Lumbar spine paraspinal muscle and intervertebral disc height changes in astronauts after long-duration spaceflight on the International Space Station

Douglas G. Chang, Robert M. Healey, Alexander J. Snyder, Jojo V. Sayson, Brandon R. Macias, Dezba G. Coughlin, Jeannie F. Bailey, Scott E. Parazynski, Jeffrey C. Lotz, Alan R. Hargens

Research output: Contribution to journalArticlepeer-review

44 Scopus citations

Abstract

Study Design. Prospective case series. Objective. Evaluate lumbar paraspinal muscle (PSM) crosssectional area and intervertebral disc (IVD) height changes induced by a 6-month space mission on the International Space Station. The long-term objective of this project is to promote spine health and prevent spinal injury during space missions and here on Earth. Summary of Background Data. National Aeronautics and Space Administration (NASA) crewmembers have a 4.3 times higher risk of herniated IVDs, compared with the general and military aviator populations. The highest risk occurs during the first year after a mission. Microgravity exposure during longduration spaceflights results in approximately 5 cm lengthening of body height, spinal pain, and skeletal deconditioning. How the PSMs and IVDs respond during spaceflight is not well described. Methods. Six NASA crewmembers were imaged supine with a 3 Tesla magnetic resonance imaging. Imaging was conducted preflight, immediately postflight, and then 33 to 67 days after landing. Functional cross-sectional area (FCSA) measurements of the PSMs were performed at the L3-4 level. FCSA was measured by grayscale thresholding within the posterior lumbar extensors to isolate lean muscle on T2-weighted scans. IVD heights were measured at the anterior, middle, and posterior sections of all lumbar levels. Repeated measures analysis of variance was used to determine significance at P<0.05, followed by post-hoc testing. Results. Paraspinal lean muscle mass, as indicated by the FCSA, decreased from 86% of the total PSM cross-sectional area down to 72%, immediately after the mission. Recovery of 68% of the postflight loss occurred during the next 6 weeks, still leaving a significantly lower lean muscle fractional content compared with preflight values. In contrast, lumbar IVD heights were not appreciably different at any time point. Conclusion. The data reveal lumbar spine PSM atrophy after long-duration spaceflight. Some FCSA recovery was seen with 46 days postflight in a terrestrial environment, but it remained incomplete compared with preflight levels.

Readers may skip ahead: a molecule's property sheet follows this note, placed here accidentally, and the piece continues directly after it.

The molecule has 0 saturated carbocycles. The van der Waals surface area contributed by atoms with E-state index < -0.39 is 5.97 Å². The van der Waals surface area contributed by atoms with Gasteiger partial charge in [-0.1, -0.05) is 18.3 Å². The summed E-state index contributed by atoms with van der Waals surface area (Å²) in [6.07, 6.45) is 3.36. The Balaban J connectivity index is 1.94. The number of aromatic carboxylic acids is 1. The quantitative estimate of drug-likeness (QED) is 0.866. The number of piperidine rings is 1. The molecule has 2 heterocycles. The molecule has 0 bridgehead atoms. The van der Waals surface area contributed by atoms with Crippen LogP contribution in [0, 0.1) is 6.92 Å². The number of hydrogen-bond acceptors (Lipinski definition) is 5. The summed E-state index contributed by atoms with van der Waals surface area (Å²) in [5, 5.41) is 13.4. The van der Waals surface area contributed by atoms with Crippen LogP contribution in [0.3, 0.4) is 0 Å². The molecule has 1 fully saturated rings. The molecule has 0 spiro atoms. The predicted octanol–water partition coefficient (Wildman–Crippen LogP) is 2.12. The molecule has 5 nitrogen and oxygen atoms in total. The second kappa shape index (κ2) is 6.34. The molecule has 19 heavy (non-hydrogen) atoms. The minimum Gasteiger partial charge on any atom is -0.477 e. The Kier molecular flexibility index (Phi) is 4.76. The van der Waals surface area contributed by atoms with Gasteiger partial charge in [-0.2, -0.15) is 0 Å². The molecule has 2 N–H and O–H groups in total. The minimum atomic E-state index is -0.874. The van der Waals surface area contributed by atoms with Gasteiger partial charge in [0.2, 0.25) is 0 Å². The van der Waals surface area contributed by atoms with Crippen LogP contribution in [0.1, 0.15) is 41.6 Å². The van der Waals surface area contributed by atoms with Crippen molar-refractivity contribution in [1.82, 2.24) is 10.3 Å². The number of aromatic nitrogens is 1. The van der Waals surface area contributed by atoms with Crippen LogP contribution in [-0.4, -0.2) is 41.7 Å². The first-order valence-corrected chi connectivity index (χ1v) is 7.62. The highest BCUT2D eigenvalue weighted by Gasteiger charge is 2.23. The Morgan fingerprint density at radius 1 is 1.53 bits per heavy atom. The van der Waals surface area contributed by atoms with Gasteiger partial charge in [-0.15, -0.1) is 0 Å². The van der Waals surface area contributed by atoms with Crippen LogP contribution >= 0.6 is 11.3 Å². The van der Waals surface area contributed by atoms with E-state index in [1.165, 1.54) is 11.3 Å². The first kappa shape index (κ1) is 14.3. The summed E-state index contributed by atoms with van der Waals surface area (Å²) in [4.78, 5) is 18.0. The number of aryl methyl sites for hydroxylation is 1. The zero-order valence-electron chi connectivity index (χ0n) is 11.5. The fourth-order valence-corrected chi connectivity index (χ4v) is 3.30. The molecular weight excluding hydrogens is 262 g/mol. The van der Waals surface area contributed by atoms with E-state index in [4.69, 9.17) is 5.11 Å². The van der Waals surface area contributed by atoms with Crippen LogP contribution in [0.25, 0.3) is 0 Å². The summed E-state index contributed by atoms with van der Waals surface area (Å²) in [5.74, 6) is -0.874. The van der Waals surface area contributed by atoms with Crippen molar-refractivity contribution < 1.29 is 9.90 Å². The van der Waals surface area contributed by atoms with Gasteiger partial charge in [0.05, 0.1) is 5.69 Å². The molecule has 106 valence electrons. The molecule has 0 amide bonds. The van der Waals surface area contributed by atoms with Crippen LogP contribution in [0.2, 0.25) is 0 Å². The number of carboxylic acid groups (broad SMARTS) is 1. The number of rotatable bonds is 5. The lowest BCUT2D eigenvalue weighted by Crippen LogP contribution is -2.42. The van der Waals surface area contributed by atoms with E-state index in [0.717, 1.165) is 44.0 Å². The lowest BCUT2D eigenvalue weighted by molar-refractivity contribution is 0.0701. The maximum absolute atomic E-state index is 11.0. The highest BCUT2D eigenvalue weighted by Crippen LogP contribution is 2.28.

Original languageEnglish (US)
Pages (from-to)1917-1924
Number of pages8
JournalSpine
Volume41
Issue number24
DOIs
StatePublished - Dec 15 2016

Keywords

  • Aerospace medicine
  • Atrophy
  • Back pain
  • Immobilization
  • Intervertebral disc
  • Magnetic resonance imaging
  • Muscles
  • Paraspinal muscles
  • Spine
  • Weightlessness

ASJC Scopus subject areas

  • Orthopedics and Sports Medicine
  • Clinical Neurology

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